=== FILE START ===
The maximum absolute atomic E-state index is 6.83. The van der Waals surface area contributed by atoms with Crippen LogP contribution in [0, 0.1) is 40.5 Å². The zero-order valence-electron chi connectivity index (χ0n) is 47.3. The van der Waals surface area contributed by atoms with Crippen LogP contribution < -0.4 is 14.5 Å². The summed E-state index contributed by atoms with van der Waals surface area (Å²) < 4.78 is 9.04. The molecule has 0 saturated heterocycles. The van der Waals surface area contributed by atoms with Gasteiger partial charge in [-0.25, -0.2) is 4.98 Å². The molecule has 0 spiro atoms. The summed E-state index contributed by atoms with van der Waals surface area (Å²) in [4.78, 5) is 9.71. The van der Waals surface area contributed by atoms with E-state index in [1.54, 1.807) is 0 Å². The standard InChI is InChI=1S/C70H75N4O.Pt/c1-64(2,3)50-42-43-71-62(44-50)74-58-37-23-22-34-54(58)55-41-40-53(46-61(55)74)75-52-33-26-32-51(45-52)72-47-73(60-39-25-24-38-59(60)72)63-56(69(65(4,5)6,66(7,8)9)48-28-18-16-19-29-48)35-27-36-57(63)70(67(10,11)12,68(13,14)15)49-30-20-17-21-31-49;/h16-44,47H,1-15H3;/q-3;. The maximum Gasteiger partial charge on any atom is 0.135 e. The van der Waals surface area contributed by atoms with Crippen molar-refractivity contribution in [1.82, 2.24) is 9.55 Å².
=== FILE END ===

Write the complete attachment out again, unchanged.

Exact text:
The maximum absolute atomic E-state index is 6.83. The van der Waals surface area contributed by atoms with Crippen LogP contribution in [0, 0.1) is 40.5 Å². The zero-order valence-electron chi connectivity index (χ0n) is 47.3. The van der Waals surface area contributed by atoms with Crippen LogP contribution < -0.4 is 14.5 Å². The summed E-state index contributed by atoms with van der Waals surface area (Å²) < 4.78 is 9.04. The molecule has 0 saturated heterocycles. The van der Waals surface area contributed by atoms with Gasteiger partial charge in [-0.25, -0.2) is 4.98 Å². The molecule has 0 spiro atoms. The summed E-state index contributed by atoms with van der Waals surface area (Å²) in [4.78, 5) is 9.71. The van der Waals surface area contributed by atoms with E-state index in [1.54, 1.807) is 0 Å². The standard InChI is InChI=1S/C70H75N4O.Pt/c1-64(2,3)50-42-43-71-62(44-50)74-58-37-23-22-34-54(58)55-41-40-53(46-61(55)74)75-52-33-26-32-51(45-52)72-47-73(60-39-25-24-38-59(60)72)63-56(69(65(4,5)6,66(7,8)9)48-28-18-16-19-29-48)35-27-36-57(63)70(67(10,11)12,68(13,14)15)49-30-20-17-21-31-49;/h16-44,47H,1-15H3;/q-3;. The maximum Gasteiger partial charge on any atom is 0.135 e. The van der Waals surface area contributed by atoms with Crippen molar-refractivity contribution in [1.82, 2.24) is 9.55 Å².